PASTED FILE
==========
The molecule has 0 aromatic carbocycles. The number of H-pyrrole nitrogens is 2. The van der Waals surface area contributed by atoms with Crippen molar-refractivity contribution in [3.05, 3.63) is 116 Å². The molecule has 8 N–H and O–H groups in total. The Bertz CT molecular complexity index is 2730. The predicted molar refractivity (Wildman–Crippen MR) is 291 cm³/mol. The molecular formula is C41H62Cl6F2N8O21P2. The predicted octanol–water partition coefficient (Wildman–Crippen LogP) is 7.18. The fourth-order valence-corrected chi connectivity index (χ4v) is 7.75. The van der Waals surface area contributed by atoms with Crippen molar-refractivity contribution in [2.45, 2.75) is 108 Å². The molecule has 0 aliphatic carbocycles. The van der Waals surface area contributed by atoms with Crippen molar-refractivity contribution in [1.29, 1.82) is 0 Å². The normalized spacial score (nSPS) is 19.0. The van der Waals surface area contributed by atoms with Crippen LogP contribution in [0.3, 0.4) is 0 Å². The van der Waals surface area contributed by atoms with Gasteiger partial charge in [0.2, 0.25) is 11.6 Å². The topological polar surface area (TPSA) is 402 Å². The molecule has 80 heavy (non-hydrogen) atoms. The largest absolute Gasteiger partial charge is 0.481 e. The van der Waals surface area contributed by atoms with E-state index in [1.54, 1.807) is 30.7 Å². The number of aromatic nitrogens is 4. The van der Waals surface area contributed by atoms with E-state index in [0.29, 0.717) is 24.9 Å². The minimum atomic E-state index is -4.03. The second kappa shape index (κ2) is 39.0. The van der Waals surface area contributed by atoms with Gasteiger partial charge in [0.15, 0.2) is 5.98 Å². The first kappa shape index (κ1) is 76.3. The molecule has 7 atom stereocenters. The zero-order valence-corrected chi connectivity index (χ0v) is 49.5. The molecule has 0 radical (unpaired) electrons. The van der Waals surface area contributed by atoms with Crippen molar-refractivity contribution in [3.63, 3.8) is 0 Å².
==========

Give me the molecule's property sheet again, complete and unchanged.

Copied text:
The molecule has 0 aromatic carbocycles. The number of H-pyrrole nitrogens is 2. The van der Waals surface area contributed by atoms with Crippen molar-refractivity contribution in [3.05, 3.63) is 116 Å². The molecule has 8 N–H and O–H groups in total. The Bertz CT molecular complexity index is 2730. The predicted molar refractivity (Wildman–Crippen MR) is 291 cm³/mol. The molecular formula is C41H62Cl6F2N8O21P2. The predicted octanol–water partition coefficient (Wildman–Crippen LogP) is 7.18. The fourth-order valence-corrected chi connectivity index (χ4v) is 7.75. The van der Waals surface area contributed by atoms with Crippen molar-refractivity contribution in [2.45, 2.75) is 108 Å². The molecule has 0 aliphatic carbocycles. The van der Waals surface area contributed by atoms with Crippen molar-refractivity contribution in [1.29, 1.82) is 0 Å². The normalized spacial score (nSPS) is 19.0. The van der Waals surface area contributed by atoms with Crippen LogP contribution in [0.3, 0.4) is 0 Å². The van der Waals surface area contributed by atoms with Gasteiger partial charge in [0.2, 0.25) is 11.6 Å². The topological polar surface area (TPSA) is 402 Å². The molecule has 80 heavy (non-hydrogen) atoms. The largest absolute Gasteiger partial charge is 0.481 e. The van der Waals surface area contributed by atoms with E-state index in [1.54, 1.807) is 30.7 Å². The number of aromatic nitrogens is 4. The van der Waals surface area contributed by atoms with E-state index in [0.29, 0.717) is 24.9 Å². The minimum atomic E-state index is -4.03. The second kappa shape index (κ2) is 39.0. The van der Waals surface area contributed by atoms with Gasteiger partial charge in [0.15, 0.2) is 5.98 Å². The first kappa shape index (κ1) is 76.3. The molecule has 7 atom stereocenters. The zero-order valence-corrected chi connectivity index (χ0v) is 49.5. The molecule has 0 radical (unpaired) electrons. The van der Waals surface area contributed by atoms with Crippen molar-refractivity contribution in [3.63, 3.8) is 0 Å².